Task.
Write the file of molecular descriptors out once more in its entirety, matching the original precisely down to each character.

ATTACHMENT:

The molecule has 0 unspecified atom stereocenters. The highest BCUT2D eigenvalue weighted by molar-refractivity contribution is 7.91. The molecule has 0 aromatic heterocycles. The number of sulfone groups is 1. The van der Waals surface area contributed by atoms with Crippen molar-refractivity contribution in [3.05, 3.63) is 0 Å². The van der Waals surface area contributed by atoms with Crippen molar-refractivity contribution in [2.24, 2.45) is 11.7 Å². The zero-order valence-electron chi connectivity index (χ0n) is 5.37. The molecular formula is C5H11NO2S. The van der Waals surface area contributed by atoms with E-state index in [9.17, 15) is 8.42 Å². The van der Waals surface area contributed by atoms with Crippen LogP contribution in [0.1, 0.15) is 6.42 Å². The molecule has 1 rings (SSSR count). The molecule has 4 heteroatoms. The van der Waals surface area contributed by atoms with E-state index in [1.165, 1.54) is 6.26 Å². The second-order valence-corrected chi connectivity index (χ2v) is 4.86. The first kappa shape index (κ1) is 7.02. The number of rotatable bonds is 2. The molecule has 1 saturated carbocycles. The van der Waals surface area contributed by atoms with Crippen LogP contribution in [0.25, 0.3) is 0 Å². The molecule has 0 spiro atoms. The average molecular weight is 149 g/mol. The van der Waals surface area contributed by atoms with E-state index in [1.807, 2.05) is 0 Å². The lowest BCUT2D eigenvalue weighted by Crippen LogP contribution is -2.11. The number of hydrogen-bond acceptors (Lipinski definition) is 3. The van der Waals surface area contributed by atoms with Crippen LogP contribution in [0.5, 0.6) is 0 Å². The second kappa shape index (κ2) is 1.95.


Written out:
The molecule has 0 unspecified atom stereocenters. The highest BCUT2D eigenvalue weighted by molar-refractivity contribution is 7.91. The molecule has 0 aromatic heterocycles. The number of sulfone groups is 1. The van der Waals surface area contributed by atoms with Crippen molar-refractivity contribution in [3.05, 3.63) is 0 Å². The van der Waals surface area contributed by atoms with Crippen molar-refractivity contribution in [2.24, 2.45) is 11.7 Å². The zero-order valence-electron chi connectivity index (χ0n) is 5.37. The molecular formula is C5H11NO2S. The van der Waals surface area contributed by atoms with E-state index in [9.17, 15) is 8.42 Å². The van der Waals surface area contributed by atoms with Crippen LogP contribution in [0.1, 0.15) is 6.42 Å². The molecule has 1 rings (SSSR count). The molecule has 4 heteroatoms. The van der Waals surface area contributed by atoms with E-state index in [1.165, 1.54) is 6.26 Å². The second-order valence-corrected chi connectivity index (χ2v) is 4.86. The first kappa shape index (κ1) is 7.02. The number of rotatable bonds is 2. The molecule has 1 saturated carbocycles. The van der Waals surface area contributed by atoms with Crippen LogP contribution in [0.25, 0.3) is 0 Å². The molecule has 0 spiro atoms. The average molecular weight is 149 g/mol. The van der Waals surface area contributed by atoms with E-state index in [1.807, 2.05) is 0 Å². The lowest BCUT2D eigenvalue weighted by Crippen LogP contribution is -2.11. The number of hydrogen-bond acceptors (Lipinski definition) is 3. The van der Waals surface area contributed by atoms with Crippen LogP contribution in [0.5, 0.6) is 0 Å². The second kappa shape index (κ2) is 1.95.